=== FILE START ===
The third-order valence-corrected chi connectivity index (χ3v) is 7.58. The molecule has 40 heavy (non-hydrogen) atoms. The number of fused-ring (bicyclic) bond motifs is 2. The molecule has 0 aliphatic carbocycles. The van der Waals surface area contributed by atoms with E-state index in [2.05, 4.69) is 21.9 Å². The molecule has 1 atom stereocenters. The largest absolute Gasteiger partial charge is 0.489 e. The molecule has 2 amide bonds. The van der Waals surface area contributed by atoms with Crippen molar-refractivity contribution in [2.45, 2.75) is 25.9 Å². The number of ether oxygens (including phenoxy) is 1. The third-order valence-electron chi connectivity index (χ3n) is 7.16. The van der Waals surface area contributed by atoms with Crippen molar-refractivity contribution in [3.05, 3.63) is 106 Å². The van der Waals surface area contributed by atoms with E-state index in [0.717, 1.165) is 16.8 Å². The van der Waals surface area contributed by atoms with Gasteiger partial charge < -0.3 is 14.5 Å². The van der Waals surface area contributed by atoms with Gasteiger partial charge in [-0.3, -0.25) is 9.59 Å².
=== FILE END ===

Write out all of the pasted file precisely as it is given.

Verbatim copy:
The third-order valence-corrected chi connectivity index (χ3v) is 7.58. The molecule has 40 heavy (non-hydrogen) atoms. The number of fused-ring (bicyclic) bond motifs is 2. The molecule has 0 aliphatic carbocycles. The van der Waals surface area contributed by atoms with E-state index in [2.05, 4.69) is 21.9 Å². The molecule has 1 atom stereocenters. The largest absolute Gasteiger partial charge is 0.489 e. The molecule has 2 amide bonds. The van der Waals surface area contributed by atoms with Crippen molar-refractivity contribution in [2.45, 2.75) is 25.9 Å². The number of ether oxygens (including phenoxy) is 1. The third-order valence-electron chi connectivity index (χ3n) is 7.16. The van der Waals surface area contributed by atoms with Crippen molar-refractivity contribution in [3.05, 3.63) is 106 Å². The van der Waals surface area contributed by atoms with E-state index in [0.717, 1.165) is 16.8 Å². The van der Waals surface area contributed by atoms with Gasteiger partial charge < -0.3 is 14.5 Å². The van der Waals surface area contributed by atoms with Gasteiger partial charge in [-0.3, -0.25) is 9.59 Å².